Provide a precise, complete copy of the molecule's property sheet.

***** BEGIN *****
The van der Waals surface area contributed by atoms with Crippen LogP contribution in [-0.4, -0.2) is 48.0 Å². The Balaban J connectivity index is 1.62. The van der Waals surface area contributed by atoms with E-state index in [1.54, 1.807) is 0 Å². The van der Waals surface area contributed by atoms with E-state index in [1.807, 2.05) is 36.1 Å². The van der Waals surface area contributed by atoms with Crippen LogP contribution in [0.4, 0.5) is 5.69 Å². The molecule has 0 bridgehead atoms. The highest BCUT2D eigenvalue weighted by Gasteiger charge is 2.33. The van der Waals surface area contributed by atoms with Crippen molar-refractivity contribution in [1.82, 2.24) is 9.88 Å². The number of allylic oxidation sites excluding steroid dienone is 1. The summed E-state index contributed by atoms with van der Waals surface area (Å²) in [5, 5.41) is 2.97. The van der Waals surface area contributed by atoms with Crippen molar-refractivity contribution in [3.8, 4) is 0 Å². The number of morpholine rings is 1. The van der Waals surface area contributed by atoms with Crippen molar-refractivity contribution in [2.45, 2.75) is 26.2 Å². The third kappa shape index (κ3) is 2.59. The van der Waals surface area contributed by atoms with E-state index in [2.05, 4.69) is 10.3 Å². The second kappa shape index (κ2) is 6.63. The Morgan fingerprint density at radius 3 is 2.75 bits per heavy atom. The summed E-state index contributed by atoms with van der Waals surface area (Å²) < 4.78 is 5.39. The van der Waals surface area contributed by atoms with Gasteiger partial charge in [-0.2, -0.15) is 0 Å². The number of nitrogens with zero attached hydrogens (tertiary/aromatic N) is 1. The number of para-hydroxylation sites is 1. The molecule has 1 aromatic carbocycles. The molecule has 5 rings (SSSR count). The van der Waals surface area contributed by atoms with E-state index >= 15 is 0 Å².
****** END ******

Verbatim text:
The van der Waals surface area contributed by atoms with Crippen LogP contribution in [-0.4, -0.2) is 48.0 Å². The Balaban J connectivity index is 1.62. The van der Waals surface area contributed by atoms with E-state index in [1.54, 1.807) is 0 Å². The van der Waals surface area contributed by atoms with E-state index in [1.807, 2.05) is 36.1 Å². The van der Waals surface area contributed by atoms with Crippen LogP contribution in [0.4, 0.5) is 5.69 Å². The molecule has 0 bridgehead atoms. The highest BCUT2D eigenvalue weighted by Gasteiger charge is 2.33. The van der Waals surface area contributed by atoms with Crippen molar-refractivity contribution in [1.82, 2.24) is 9.88 Å². The number of allylic oxidation sites excluding steroid dienone is 1. The summed E-state index contributed by atoms with van der Waals surface area (Å²) in [5, 5.41) is 2.97. The van der Waals surface area contributed by atoms with Crippen molar-refractivity contribution in [3.8, 4) is 0 Å². The number of morpholine rings is 1. The van der Waals surface area contributed by atoms with Crippen molar-refractivity contribution in [2.45, 2.75) is 26.2 Å². The third kappa shape index (κ3) is 2.59. The van der Waals surface area contributed by atoms with E-state index in [2.05, 4.69) is 10.3 Å². The second kappa shape index (κ2) is 6.63. The Morgan fingerprint density at radius 3 is 2.75 bits per heavy atom. The summed E-state index contributed by atoms with van der Waals surface area (Å²) < 4.78 is 5.39. The van der Waals surface area contributed by atoms with Gasteiger partial charge in [-0.2, -0.15) is 0 Å². The number of nitrogens with zero attached hydrogens (tertiary/aromatic N) is 1. The number of para-hydroxylation sites is 1. The molecule has 1 aromatic carbocycles. The molecule has 5 rings (SSSR count). The van der Waals surface area contributed by atoms with E-state index >= 15 is 0 Å².